Each student is expected to track her or his performance in data notebooks and on charts. As one student says, "The data notebook helps me keep on stride. When I make mistakes, I know that I still have goals to reach." Students struggling with the regular curriculum join the Combs Achievers, an after-school program that targets over 100 students considered to be at academic risk.
The redesign of the Combs magnet theme forced staff to think about equity in a different way, which principal Summers calls "a huge paradigm shift." She recalls how the staff initially thought it would be "wonderful" to get 90 percent of the students scoring at or above grade level. "Then," she says, "we got to 95 percent. There was a pivotal point when we said that was no longer acceptable, not until we are at 100 percent."
In selecting new teachers, interviews probe beyond teaching experience to get at what Summers calls "a teacher's character." As she explains, "We didn't hire anybody that we wouldn't want our own children to have as their teacher." An administrative team meets on a regular basis to share responsibilities and use the team's collective expertise to address school needs. "We try not to fix things for people," Summers says. "We feel that growth occurs when people come up with their own solutions."
Establishing Systems for Sustainability
The school's unique focus is designed with the future in mind; with an innovative and timeless theme, the leadership model is sustainable no matter what curricular demands or state mandates come along. Summers has found that businesspeople, government officials, and parents of all backgrounds find the mission and vision compelling.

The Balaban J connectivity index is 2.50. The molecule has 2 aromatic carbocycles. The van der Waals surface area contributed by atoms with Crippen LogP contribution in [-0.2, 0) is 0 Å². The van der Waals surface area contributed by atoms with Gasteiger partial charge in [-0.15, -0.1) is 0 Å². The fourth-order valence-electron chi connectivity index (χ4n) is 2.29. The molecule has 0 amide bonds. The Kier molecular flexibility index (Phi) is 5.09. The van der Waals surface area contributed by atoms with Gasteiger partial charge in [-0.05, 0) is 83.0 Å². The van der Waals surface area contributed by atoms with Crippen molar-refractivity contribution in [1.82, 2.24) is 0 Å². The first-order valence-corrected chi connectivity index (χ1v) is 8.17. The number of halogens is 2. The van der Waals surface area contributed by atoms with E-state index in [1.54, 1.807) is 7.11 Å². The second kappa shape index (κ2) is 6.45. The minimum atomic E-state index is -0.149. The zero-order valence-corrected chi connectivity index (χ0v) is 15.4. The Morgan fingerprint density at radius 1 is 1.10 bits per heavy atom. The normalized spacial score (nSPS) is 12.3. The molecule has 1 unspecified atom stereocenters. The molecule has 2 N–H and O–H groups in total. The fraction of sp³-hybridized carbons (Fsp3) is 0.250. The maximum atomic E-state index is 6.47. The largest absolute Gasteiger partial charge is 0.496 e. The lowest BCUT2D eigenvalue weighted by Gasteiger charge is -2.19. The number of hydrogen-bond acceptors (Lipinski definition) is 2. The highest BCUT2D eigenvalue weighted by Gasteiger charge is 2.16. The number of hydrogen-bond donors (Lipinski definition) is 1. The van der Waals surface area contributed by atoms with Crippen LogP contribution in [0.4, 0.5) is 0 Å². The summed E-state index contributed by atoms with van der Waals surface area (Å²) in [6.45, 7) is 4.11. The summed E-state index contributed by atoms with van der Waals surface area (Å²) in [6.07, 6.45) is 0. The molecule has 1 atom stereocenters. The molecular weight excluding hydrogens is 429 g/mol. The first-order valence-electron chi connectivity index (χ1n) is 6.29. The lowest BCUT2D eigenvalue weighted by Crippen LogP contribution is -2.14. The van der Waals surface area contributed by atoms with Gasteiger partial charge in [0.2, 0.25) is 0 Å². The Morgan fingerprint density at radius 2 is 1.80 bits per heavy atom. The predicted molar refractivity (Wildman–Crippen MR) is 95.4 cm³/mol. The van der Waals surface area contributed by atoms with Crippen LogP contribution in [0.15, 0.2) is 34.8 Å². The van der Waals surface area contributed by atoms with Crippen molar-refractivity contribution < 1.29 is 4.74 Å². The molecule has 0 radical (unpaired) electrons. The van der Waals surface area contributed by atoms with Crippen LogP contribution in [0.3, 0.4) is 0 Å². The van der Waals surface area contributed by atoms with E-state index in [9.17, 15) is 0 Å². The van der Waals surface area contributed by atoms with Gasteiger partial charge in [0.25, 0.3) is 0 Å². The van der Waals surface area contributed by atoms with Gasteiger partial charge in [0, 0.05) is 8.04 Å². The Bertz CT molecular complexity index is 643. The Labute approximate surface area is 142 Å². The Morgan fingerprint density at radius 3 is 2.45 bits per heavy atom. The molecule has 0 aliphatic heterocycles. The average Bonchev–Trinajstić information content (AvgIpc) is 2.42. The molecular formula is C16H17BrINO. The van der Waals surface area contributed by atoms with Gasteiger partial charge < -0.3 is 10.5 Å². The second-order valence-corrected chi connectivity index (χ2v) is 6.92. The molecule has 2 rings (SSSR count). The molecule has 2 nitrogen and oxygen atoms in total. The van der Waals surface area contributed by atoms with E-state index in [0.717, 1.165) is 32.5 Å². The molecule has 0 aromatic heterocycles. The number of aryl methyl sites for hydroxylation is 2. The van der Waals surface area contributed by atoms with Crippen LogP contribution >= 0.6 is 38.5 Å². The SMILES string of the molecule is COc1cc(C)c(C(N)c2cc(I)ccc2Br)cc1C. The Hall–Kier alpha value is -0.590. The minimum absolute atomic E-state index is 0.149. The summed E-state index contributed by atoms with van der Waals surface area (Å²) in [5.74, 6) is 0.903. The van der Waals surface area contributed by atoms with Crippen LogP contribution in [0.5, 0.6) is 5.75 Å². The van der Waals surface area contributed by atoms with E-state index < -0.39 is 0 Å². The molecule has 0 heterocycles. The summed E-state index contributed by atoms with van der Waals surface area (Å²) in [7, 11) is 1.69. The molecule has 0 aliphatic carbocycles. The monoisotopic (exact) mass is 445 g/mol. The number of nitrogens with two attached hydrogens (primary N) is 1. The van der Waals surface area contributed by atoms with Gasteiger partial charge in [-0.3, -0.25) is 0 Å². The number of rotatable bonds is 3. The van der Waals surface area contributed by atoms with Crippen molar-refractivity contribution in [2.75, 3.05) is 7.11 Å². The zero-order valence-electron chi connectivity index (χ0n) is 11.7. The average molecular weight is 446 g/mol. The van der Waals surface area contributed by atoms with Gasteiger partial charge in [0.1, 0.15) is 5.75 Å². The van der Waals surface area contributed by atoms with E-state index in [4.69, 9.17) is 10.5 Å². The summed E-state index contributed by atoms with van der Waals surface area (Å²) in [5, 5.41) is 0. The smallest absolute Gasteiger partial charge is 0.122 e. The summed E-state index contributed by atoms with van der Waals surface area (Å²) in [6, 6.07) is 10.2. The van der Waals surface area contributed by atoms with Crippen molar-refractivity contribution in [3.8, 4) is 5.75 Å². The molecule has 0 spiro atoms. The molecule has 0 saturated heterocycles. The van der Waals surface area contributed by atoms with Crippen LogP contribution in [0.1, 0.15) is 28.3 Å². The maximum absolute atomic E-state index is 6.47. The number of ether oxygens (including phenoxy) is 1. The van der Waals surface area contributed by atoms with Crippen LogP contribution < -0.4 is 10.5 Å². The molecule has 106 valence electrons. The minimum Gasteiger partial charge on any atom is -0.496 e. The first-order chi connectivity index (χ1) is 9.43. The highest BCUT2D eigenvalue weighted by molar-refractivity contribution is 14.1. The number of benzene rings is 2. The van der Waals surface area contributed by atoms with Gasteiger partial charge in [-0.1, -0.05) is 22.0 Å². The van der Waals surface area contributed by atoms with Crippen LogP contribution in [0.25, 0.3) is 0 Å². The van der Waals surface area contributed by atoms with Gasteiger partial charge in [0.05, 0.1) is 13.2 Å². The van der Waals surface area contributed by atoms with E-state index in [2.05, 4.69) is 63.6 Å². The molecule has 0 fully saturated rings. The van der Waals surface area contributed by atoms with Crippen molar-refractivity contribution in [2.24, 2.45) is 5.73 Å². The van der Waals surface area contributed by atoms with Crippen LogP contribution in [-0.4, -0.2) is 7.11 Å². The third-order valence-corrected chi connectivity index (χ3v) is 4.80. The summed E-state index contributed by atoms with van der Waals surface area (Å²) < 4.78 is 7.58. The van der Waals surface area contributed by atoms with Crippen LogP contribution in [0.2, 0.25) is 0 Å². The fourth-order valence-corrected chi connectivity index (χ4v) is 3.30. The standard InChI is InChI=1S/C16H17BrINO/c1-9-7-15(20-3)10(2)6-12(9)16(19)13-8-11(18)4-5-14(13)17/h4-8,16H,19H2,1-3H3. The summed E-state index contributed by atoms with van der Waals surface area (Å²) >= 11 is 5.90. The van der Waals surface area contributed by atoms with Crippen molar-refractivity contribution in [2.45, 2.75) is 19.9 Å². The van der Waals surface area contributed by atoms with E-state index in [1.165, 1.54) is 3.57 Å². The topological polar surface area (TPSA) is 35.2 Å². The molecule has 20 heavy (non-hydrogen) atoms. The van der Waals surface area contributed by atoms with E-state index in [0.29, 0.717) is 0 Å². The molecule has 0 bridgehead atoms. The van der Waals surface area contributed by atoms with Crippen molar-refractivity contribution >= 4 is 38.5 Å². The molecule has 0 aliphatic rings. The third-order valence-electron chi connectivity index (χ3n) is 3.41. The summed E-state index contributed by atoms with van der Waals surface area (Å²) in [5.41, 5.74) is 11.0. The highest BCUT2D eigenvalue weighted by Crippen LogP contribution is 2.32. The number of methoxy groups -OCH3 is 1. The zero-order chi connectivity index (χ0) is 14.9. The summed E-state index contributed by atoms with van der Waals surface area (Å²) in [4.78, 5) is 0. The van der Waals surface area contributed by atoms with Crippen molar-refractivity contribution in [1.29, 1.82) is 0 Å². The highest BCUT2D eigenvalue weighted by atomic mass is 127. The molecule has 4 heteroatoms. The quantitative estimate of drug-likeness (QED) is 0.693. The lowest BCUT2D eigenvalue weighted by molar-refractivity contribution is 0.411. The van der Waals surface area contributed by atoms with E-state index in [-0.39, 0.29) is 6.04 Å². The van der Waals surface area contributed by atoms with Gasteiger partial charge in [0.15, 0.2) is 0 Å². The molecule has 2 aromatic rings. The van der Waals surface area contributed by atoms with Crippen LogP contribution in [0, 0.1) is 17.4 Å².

From the beginning, the business community has been involved in shaping the school theme, and members of the outside community have readily helped with school projects. A diverse range of artists, gardeners, and business leaders donate resources and services. The school also partners with North Carolina State University's College of Engineering through a program called RAMP-UP (Recognizing Accelerated Mathematics Potential in Underrepresented People). Laura Bottomley, a professor at the university and a former Combs parent, helped forge the collaboration when she began volunteering in fifth-grade classrooms as a science lab teacher. RAMP-UP places engineering graduate and undergraduate students in Combs classrooms three times a week to run hands-on, inquiry-based mathematics activities intended to cultivate an excitement for learning mathematics.